By Nur Firdaus Abdul Rahim
KUALA LUMPUR, June 7 (Bernama) -- For decades, the cool, fresh air in Fraser’s Hill has drawn local and foreign visitors alike in search of a holiday in the beautiful outdoors where flora and fauna still flourish.
Known as the “Little England” of Malaysia, this hill station named after British explorer Louis James Fraser, offers attractions such as buildings featuring colonial architecture, rich bird life which draws enthusiasts from overseas, and nature trails.
In recent times, hiking and climbing enthusiasts from the Klang Valley have often been frequenting the hill station’s trails.
There are eight trails which cater to different levels of physical and mental endurance - the Pine Tree Trail (5.5km), Maxwell Trail (1.8km), Bishop Trail (1.5km), Rompin Trail (500 metres), Kindersley Trail (300 metres), Hemmant Trail (1km), Abu Suradi Trail (500 metres) and the Mager Trail (350 metres).
For those in search of something more challenging, there are also the Twin Peak Hill and Mount Semangkok.
Nik Musfirah Filzah Nik Man, 28, an avid climber from Sentul, completed the Pine Tree Trail with some 100 other climbers during the recent centennial celebrations of the founding of Fraser’s Hill.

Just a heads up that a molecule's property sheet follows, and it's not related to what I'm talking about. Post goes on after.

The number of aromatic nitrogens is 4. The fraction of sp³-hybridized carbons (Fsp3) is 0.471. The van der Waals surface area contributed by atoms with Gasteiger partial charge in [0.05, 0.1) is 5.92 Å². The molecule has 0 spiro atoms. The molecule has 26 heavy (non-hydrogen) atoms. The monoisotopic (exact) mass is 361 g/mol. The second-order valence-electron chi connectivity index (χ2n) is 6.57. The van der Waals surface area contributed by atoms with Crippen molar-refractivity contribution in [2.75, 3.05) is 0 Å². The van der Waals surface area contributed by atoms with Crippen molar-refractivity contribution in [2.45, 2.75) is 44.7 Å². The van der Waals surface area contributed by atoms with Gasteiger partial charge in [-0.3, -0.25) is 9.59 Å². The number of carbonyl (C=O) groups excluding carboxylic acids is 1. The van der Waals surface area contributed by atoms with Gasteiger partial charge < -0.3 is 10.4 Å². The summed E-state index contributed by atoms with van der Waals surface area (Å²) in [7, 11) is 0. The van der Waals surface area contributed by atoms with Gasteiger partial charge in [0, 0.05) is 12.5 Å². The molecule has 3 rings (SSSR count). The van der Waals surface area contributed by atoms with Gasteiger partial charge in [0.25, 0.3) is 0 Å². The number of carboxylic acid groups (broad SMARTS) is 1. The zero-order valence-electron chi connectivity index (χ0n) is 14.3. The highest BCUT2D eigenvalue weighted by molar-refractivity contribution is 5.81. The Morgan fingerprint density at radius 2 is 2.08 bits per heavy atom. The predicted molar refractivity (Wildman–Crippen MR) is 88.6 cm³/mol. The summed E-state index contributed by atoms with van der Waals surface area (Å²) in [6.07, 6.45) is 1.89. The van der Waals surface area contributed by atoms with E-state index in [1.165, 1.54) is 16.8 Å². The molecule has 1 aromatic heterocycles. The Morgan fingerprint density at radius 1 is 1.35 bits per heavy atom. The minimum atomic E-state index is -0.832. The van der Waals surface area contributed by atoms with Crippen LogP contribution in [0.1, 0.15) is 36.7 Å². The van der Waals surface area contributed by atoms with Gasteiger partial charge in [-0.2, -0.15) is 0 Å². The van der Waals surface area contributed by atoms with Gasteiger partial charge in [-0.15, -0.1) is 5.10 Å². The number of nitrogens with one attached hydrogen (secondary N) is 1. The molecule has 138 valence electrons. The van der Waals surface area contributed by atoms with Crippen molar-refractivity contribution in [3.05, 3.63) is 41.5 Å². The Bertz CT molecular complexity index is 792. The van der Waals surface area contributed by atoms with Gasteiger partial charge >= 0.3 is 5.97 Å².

Acknowledging that the trail was no walk in the park, the young nurse who took up climbing four years ago, said strong arms were needed when using ropes to make steep ascents before reaching the Pine Tree summit which is situated at 1,448 metres above sea level.
“It gives me a sense of accomplishment to go walking and climbing, and it’s convenient that Fraser’s is located close to Kuala Lumpur,” she said.
Among Nik Musfirah’s climbing achievements are reaching the Annapurna Base Camp, Nepal, two years ago, scaling Mount Pulag in the Philippines and Mount Talang in Sumatera, Indonesia.
For housewife Suhailah Abdul Rahim, 44, from Shah Alam, who has explored the Abu Suradi trail with her family over weekends, Fraser’s Hill is an ideal leisure location for those in search of short holidays and a healthy lifestyle.
“It is only a two-hour drive and we can make it a day trip or a one-nighter,” she said.
Pahang Special Tactical Operations and Rescue Team of Malaysia (STORM) head Muhamad Haziq Hazmi advised that the most important safety precaution which nature lovers should take, is to move in groups and always be paired.
“Avoid paths which have no signs of use by others,” he said, adding that those staying in hotels should inform the management of their plans, while those not staying overnight should inform the police.
“Keep contact numbers of the police and rescue services in case of emergencies as this will help speed up potential search and rescue operations,” he said